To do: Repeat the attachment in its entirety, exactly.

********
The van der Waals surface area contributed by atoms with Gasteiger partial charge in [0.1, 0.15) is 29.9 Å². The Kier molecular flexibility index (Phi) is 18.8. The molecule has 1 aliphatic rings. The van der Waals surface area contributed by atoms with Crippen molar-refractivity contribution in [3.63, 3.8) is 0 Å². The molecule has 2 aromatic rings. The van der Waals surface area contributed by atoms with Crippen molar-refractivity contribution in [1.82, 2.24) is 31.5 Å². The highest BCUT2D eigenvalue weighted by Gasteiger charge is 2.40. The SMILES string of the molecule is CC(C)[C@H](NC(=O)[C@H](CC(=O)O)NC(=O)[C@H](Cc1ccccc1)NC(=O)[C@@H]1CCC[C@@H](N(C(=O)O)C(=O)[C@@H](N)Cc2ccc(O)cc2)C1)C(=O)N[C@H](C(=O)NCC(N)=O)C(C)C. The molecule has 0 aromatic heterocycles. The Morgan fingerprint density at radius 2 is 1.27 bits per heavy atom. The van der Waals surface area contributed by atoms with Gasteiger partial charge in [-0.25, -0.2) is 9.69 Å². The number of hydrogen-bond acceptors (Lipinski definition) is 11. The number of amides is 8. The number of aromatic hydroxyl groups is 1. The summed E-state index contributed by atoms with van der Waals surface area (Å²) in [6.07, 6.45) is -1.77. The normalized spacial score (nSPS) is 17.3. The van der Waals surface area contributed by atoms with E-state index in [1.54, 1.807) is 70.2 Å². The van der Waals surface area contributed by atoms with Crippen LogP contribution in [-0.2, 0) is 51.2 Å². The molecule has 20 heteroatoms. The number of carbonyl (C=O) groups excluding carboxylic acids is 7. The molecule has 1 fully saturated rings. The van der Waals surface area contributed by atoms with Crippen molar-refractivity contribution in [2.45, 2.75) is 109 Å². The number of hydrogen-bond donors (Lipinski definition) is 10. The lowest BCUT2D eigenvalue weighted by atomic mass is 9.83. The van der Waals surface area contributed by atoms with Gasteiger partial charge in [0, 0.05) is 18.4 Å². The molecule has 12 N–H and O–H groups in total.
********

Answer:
The van der Waals surface area contributed by atoms with Gasteiger partial charge in [0.1, 0.15) is 29.9 Å². The Kier molecular flexibility index (Phi) is 18.8. The molecule has 1 aliphatic rings. The van der Waals surface area contributed by atoms with Crippen molar-refractivity contribution in [3.63, 3.8) is 0 Å². The molecule has 2 aromatic rings. The van der Waals surface area contributed by atoms with Crippen molar-refractivity contribution in [1.82, 2.24) is 31.5 Å². The highest BCUT2D eigenvalue weighted by Gasteiger charge is 2.40. The SMILES string of the molecule is CC(C)[C@H](NC(=O)[C@H](CC(=O)O)NC(=O)[C@H](Cc1ccccc1)NC(=O)[C@@H]1CCC[C@@H](N(C(=O)O)C(=O)[C@@H](N)Cc2ccc(O)cc2)C1)C(=O)N[C@H](C(=O)NCC(N)=O)C(C)C. The molecule has 0 aromatic heterocycles. The Morgan fingerprint density at radius 2 is 1.27 bits per heavy atom. The van der Waals surface area contributed by atoms with Gasteiger partial charge in [-0.25, -0.2) is 9.69 Å². The number of hydrogen-bond acceptors (Lipinski definition) is 11. The number of amides is 8. The number of aromatic hydroxyl groups is 1. The summed E-state index contributed by atoms with van der Waals surface area (Å²) in [6.07, 6.45) is -1.77. The normalized spacial score (nSPS) is 17.3. The van der Waals surface area contributed by atoms with E-state index in [1.54, 1.807) is 70.2 Å². The van der Waals surface area contributed by atoms with Crippen LogP contribution in [-0.2, 0) is 51.2 Å². The molecule has 20 heteroatoms. The number of carbonyl (C=O) groups excluding carboxylic acids is 7. The molecule has 1 fully saturated rings. The van der Waals surface area contributed by atoms with Crippen molar-refractivity contribution in [2.45, 2.75) is 109 Å². The number of hydrogen-bond donors (Lipinski definition) is 10. The lowest BCUT2D eigenvalue weighted by atomic mass is 9.83. The van der Waals surface area contributed by atoms with Gasteiger partial charge in [0, 0.05) is 18.4 Å². The molecule has 12 N–H and O–H groups in total.